This can take a short while to run, but within a few seconds you should already see multiple SQL injection attacks and their statuses shown in the status window:

OWASP Fuzzing 3

So fairly quickly we were able to scan a site for a host of SQL injections issues. Add to that the ability to select multiple keywords and payloads and you have a very powerful web application testing tool!

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Security Researcher Demonstrates Healthcare.gov Vulnerabilities

Dave Kennedy Healthcaredotgov hearing

A select panel of experts met to discuss the security issues with Obama’s Healthcare.gov website. But only one of them demonstrated vulnerabilities live.

TrustedSEC CEO (and creator of the Social Engineering Toolkit) hit the ball out of the park yesterday at the Congressional Committee Hearing on the Affordable Healthcare Act – Healthcare.gov website security issues.

According to the opening statements by Chairman Lamar Smith, Healthcare.gov is “One of the largest collections of personal data in the world“. The site contains data from 7 different agencies, and includes personal information such as citizen’s birthdays and social security numbers.

According to the President, the website was safe, secure and open for business. But the administration has cut corners with the website that leaves the site open to hackers.

At the hearing, Kennedy said that through passive reconnaissance his company had discovered 17 different direct exposures which they reported. He would not talk about all of them, because as of the time of the hearing not all of them had been fixed. He then went on to actually demonstrate several possible ways that hackers could target the site.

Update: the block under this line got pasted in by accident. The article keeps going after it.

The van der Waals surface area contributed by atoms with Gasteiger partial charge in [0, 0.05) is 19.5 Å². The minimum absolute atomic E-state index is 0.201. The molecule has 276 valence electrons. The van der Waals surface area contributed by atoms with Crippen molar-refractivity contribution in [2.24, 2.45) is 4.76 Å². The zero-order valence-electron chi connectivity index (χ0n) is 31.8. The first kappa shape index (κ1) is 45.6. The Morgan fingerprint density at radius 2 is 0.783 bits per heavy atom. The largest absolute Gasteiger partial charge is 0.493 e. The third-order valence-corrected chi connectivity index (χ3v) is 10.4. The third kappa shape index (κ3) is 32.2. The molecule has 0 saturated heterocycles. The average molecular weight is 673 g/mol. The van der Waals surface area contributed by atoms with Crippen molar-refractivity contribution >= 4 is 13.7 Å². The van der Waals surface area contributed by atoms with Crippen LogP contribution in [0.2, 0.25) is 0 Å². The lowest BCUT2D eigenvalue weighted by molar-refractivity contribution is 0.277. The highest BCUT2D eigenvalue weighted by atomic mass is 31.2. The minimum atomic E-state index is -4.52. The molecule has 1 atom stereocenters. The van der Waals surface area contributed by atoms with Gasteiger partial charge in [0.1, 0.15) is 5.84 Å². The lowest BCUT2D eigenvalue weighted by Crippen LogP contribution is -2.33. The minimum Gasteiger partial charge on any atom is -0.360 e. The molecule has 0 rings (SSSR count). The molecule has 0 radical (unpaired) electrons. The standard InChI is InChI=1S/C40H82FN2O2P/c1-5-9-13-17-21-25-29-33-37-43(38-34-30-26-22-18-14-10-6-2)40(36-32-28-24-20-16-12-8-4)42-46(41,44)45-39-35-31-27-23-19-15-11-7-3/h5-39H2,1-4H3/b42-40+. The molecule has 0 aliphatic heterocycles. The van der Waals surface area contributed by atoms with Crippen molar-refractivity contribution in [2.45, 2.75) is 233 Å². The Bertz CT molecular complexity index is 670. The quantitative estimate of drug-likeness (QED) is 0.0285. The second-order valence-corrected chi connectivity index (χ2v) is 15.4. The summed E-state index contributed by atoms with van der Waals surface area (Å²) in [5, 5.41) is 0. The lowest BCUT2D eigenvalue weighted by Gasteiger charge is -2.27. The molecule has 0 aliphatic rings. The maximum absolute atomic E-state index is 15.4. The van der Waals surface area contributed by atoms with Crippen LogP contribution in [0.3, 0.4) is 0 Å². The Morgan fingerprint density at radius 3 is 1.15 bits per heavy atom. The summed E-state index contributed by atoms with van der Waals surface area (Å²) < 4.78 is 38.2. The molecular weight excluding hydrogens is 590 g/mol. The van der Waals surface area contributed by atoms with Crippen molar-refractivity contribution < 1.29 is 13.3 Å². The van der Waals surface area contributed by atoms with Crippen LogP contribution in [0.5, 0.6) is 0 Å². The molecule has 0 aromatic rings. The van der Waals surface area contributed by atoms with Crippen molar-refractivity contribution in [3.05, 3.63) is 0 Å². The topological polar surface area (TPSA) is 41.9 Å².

David does not talk about all of the issues that they discovered, but their full report(PDF) that was submitted to congress is very interesting.

The report shows several issues that include:

  • Open Redirection (where a malicious re-direct link could be inserted into a Healthcare.gov link)
  • XML injection
  • JQuery File Upload
  • Exposed User Profiles!

But that is not all, there are also remnant website “test” links:

healthcare security issues

The Congressional Hearing and TrustedSEC’s report are both well worth your time.

Kudos to Dave, he did a phenomenal job, and as always, both expertly and professionally represented the white hat security field.

Owning Firefox & Chrome Browsers using Kali and BeEF

The internet can be a very unfriendly place, especially for older operating systems like Windows XP. In this post we will take a look at exploiting Windows XP browsers using BeEF, the Browser Exploitation Framework.

It has been a long time since I have done a post on BeEF, about three years in fact, but after going through a great Web Application and XSS security class, I figured it was time to brush it off again. I was very pleased to find that a ton of new features (called commands) have been added to BeEF since I last used it, dramatically increasing its functionality.

Granted a lot of the attacks in BeEF no longer work against Windows 7 with the latest browsers, but it seems that Windows XP systems are still very vulnerable to many of the browser attacks, even when using the latest browsers.

So let’s see what BeEF can do against a Windows XP system.

First we need to start the Exploitation Framework. In Kali, just open a terminal and type:

Running BeEF

This starts the BeEF server and shows you the web address to open the graphical user interface and a couple sample pages that you can use to hook browsers: